We followed the Kent Trail for a little over a mile as it undulates along the shore taking us from beneath the deep shade of Douglas Firs, to open landscapes with serpentine boulders and low growing chaparral. Checker Lilies were inconspicuously blooming along the trailside in places and are easy to miss if you’re not looking hard.
We traveled a little further before venturing out onto a secluded peninsula where we relaxed at the edge of the lake. We enjoyed views out over the lake with Dutchman’s Rock and Liberty Peak in the backdrop.
A red tailed hawk circled above the lake taking advantage of a thermal. We also observed an Osprey dive repeatedly into the water in the same spot again and again with no results. It was flying awkward and I wondered if it was ok.
We relaxed a bit before heading back towards the Bon Tempe Dam. Right on the side of the trail we noticed a dismembered bird wing still fresh with bloody flesh. It was certainly not there when we passed by an hour earlier and we were curious as to what had happened. Could it have been the wrath of a Cooper’s Hawk?
We arrived back at the dam where I hiked a little further down the Shadyside Trail while Sarah made her way to the car. Not long after we parted ways Sarah was lucky enough to have an experience with an otter. The otter swam towards her near the spillway and got right out of the water and walked towards her before sliding back into the lake. I’ve never seen an otter in the vicinity of the Fairfax reservoirs and was quite jealous that I missed the opportunity.
I hiked along the Shadyside trail where Milkmaids and Hounds Tongue bloomed among the shaded forest floor. There were still enough rains to be supporting a variety of fungus including Witches Butter and Orange Peel Fungus. About halfway down the Shadyside Trail I was looking for signs of Coral Root Orchids starting to pop up when I noticed several turrets which are home to the Turret Spider.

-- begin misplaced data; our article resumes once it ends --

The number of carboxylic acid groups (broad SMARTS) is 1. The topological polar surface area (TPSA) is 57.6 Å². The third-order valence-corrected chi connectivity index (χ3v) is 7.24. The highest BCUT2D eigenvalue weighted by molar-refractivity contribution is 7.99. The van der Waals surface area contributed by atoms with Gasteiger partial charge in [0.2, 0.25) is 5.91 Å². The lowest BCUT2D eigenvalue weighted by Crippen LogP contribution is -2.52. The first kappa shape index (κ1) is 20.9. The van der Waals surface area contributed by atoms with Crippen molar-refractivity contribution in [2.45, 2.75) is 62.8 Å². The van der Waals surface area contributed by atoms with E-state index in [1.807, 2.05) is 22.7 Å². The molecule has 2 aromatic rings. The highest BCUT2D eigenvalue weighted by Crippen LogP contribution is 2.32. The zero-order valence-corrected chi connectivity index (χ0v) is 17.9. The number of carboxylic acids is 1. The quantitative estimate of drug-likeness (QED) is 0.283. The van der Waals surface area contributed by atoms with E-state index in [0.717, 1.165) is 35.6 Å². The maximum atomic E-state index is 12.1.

Turret Spiders are exclusive to California. Northerly facing slopes in the state’s moist woodlands provide the preferable habitat for Turret Spiders. It is believed that females are the respected elders living up to sixteen years, nearly twice as long as their male counterparts. Stir Crazy seems to be an unknown concept to these spiders as they spend nearly their entire life in their burrow with the exception of the males who leave once to search for a mate before dying.
I tried to coax one of the spiders out using a blade of grass as a decoy without any luck. I’m not sure whether the turrets were empty, or if they just weren’t interested in my spider charming.
Remembering that Sarah was waiting for me back at the car to have lunch, I jogged back to the trail head. We tailgated at the edge of Alpine Lake watching several Ospreys soaring overhead in search of fish. Meanwhile a fisherman of the humankind had a bit of luck himself as we watched him reel in a large fish.